Game Career Guide is part of the Informa Tech Division of Informa PLC

This site is operated by a business or businesses owned by Informa PLC and all copyright resides with them. Informa PLC's registered office is 5 Howick Place, London SW1P 1WG. Registered in England and Wales. Number 8860726.

Get the latest Education e-news
  • Student Postmortem: ETC's The Winds of Orbis

    - Seth Sivak

  •  4. Rapid prototyping. As mentioned, we had a rule among the team that every feature could be redesigned if someone came up with a better idea. This became a large issue as our game continued to grow because it was incredibly difficult for us to build the game and design new features simultaneously. We ran into a number of headaches, especially on the programming side, where better design earlier on would have made all of our lives much easier. It's obvious that this sort of problem is common in the industry because ideas change all the time; we just felt that having more design laid out earlier would have helped.

    We got into trouble when we started changing the way we did collision detection so that the player could pick up and throw objects around the world. We did not design our collision system to handle this sort mechanic, so it was difficult to force it to work. We ran into problems with the collision system on several more occasions when we added in climbing and increased the speed of the bullrush.

    The goal of this project was to create a proof of concept, so it's reasonable to say that if we were to develop a complete game, this problem would likely become a smaller issue.

    While having the freedom to change design ideas after the groundwork has been laid is an awesome ability, it comes at a very high cost. It will be important in the future to always be thinking about the next mechanic or related mechanics that could be put in later on so that we all have a better understanding of how to build the game.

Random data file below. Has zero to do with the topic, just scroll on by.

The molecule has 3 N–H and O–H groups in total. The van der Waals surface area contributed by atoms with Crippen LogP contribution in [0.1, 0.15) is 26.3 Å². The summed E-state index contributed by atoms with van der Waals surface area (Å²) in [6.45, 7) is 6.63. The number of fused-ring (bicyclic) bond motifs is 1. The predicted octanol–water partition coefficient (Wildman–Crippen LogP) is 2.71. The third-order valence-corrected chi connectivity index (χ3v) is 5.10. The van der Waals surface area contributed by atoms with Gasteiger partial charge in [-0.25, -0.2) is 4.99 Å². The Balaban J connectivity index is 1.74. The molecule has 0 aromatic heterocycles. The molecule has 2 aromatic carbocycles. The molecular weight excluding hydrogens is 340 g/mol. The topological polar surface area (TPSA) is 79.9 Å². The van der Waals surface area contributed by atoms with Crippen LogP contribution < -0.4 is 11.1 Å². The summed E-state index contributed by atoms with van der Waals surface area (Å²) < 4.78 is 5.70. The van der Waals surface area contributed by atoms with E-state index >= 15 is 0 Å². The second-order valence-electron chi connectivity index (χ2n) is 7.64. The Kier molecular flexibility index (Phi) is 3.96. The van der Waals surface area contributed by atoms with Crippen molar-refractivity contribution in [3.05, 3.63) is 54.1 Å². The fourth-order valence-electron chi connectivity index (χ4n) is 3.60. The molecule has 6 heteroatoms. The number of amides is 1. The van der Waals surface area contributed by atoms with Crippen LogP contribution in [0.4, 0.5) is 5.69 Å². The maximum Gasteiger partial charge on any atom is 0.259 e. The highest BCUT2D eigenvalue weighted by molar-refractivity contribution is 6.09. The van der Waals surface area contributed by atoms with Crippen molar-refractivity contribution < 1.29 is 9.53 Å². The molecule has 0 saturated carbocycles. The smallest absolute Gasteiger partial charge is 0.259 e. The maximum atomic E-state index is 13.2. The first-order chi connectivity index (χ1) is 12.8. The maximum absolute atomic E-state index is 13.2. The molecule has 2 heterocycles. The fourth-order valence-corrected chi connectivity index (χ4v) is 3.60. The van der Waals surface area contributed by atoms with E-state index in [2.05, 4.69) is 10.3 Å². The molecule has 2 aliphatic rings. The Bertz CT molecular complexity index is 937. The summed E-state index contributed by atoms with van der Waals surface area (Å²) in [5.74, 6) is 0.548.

5. Sound.
    We lacked a true sound designer on our team, and while we were lucky enough to have an excellent composer, most of his time was spent producing.

    All the sound effects and music were put into the game in the last two weeks of production, which was very challenging. We were not prepared to handle debugging all the sounds, and we truly underestimated the amount of work it would take.

    One example of this was with the footsteps of the main character. We had serious performance hits due to the way we implemented the footsteps the first time and therefore needed to remove them altogether. When we had a chance to try and put them back in with a new system, it was during the final week of work before the presentation. We ran into similar issues with the dialogue sections. They were implemented so late that we really struggled to get all the testing done to ensure they worked correctly.

    Overall, the sounds in the game came out very well, but it would have been much easier had we started earlier in the semester. Sound is a very important part of any game and it is often simply pushed aside for later. The entire team learned the importance of getting sound in early simply to give time for testing, but to also to get feedback from play testers.

    We Can Work it Out

    One of the major goals of the Active-Adventure project is to bring the idea of a new genre to the industry and inspire more studios to create active games that are not sports or dance related. We hope that this game shows just a taste of the potential for active games and pushes developers and gamers alike into thinking about being active.

    Seth Sivak is a graduate student at Carnegie Mellon's Entertainment Technology Center and a programmer on The Winds of Orbis: An Active-Adventure. He is currently a summer intern at Walt Disney Imagineering in Glendale, Calif. More information can be found at the development team's web site.


    Game: The Winds of Orbis: Active-Adventure
    Development team: Seth Sivak, programmer; Zikun Fan, animator and artist; Garth
    DeAngelis, producer and composer; Ryan Hipple, programmer; Sean Kwon,
    character modeler and texture artist; Bard McKinley, designer and
    concept artist; and Nathaniel Morgan, environmental artist

    Developer: Active-Adventure, Carnegie Mellon University Entertainment Technology Center
    Number of Designers: 7
    Length of Production: 3 months
    Final Presentation: May 9, 2008
    Platform: PC (Windows only)
    Software: Panda3d, Maya, Photoshop, 3ds Max, Garage Band, Microsoft Visual Studio
    Hardware: Dell Precision Workstations
    Machine Project Size: 80MB


comments powered by Disqus